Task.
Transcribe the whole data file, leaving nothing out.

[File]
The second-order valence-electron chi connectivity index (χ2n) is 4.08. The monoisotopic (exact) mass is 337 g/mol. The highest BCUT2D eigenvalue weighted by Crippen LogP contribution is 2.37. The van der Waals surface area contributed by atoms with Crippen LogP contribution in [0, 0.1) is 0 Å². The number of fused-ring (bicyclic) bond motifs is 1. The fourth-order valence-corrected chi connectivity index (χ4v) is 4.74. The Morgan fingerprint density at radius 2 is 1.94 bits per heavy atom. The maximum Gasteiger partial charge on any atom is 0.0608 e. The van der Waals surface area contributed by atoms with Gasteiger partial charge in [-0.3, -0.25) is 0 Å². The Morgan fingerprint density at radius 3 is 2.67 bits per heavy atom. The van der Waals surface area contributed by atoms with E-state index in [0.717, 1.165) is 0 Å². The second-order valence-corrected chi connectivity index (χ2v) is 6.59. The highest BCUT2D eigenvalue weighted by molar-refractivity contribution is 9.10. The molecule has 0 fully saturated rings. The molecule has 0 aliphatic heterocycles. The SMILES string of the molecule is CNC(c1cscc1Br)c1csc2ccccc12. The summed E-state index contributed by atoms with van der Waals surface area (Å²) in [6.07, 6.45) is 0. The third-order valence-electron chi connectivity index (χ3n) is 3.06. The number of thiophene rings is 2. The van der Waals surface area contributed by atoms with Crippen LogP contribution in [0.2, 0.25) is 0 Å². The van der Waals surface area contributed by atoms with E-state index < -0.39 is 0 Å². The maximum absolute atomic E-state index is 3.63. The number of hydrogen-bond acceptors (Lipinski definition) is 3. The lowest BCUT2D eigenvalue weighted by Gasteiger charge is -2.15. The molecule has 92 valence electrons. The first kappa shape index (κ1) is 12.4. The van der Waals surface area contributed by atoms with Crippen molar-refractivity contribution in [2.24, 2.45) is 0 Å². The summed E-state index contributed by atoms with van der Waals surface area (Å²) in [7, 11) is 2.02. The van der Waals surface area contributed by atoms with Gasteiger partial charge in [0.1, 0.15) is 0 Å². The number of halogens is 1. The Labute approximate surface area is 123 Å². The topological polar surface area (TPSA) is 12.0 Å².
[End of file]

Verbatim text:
The second-order valence-electron chi connectivity index (χ2n) is 4.08. The monoisotopic (exact) mass is 337 g/mol. The highest BCUT2D eigenvalue weighted by Crippen LogP contribution is 2.37. The van der Waals surface area contributed by atoms with Crippen LogP contribution in [0, 0.1) is 0 Å². The number of fused-ring (bicyclic) bond motifs is 1. The fourth-order valence-corrected chi connectivity index (χ4v) is 4.74. The Morgan fingerprint density at radius 2 is 1.94 bits per heavy atom. The maximum Gasteiger partial charge on any atom is 0.0608 e. The van der Waals surface area contributed by atoms with Gasteiger partial charge in [-0.3, -0.25) is 0 Å². The Morgan fingerprint density at radius 3 is 2.67 bits per heavy atom. The van der Waals surface area contributed by atoms with E-state index in [0.717, 1.165) is 0 Å². The second-order valence-corrected chi connectivity index (χ2v) is 6.59. The highest BCUT2D eigenvalue weighted by molar-refractivity contribution is 9.10. The molecule has 0 fully saturated rings. The molecule has 0 aliphatic heterocycles. The SMILES string of the molecule is CNC(c1cscc1Br)c1csc2ccccc12. The summed E-state index contributed by atoms with van der Waals surface area (Å²) in [6.07, 6.45) is 0. The third-order valence-electron chi connectivity index (χ3n) is 3.06. The number of thiophene rings is 2. The van der Waals surface area contributed by atoms with Crippen LogP contribution in [0.2, 0.25) is 0 Å². The van der Waals surface area contributed by atoms with E-state index < -0.39 is 0 Å². The maximum absolute atomic E-state index is 3.63. The number of hydrogen-bond acceptors (Lipinski definition) is 3. The lowest BCUT2D eigenvalue weighted by Gasteiger charge is -2.15. The molecule has 92 valence electrons. The first kappa shape index (κ1) is 12.4. The van der Waals surface area contributed by atoms with Crippen molar-refractivity contribution in [2.24, 2.45) is 0 Å². The summed E-state index contributed by atoms with van der Waals surface area (Å²) in [7, 11) is 2.02. The van der Waals surface area contributed by atoms with Gasteiger partial charge in [0.1, 0.15) is 0 Å². The number of halogens is 1. The Labute approximate surface area is 123 Å². The topological polar surface area (TPSA) is 12.0 Å².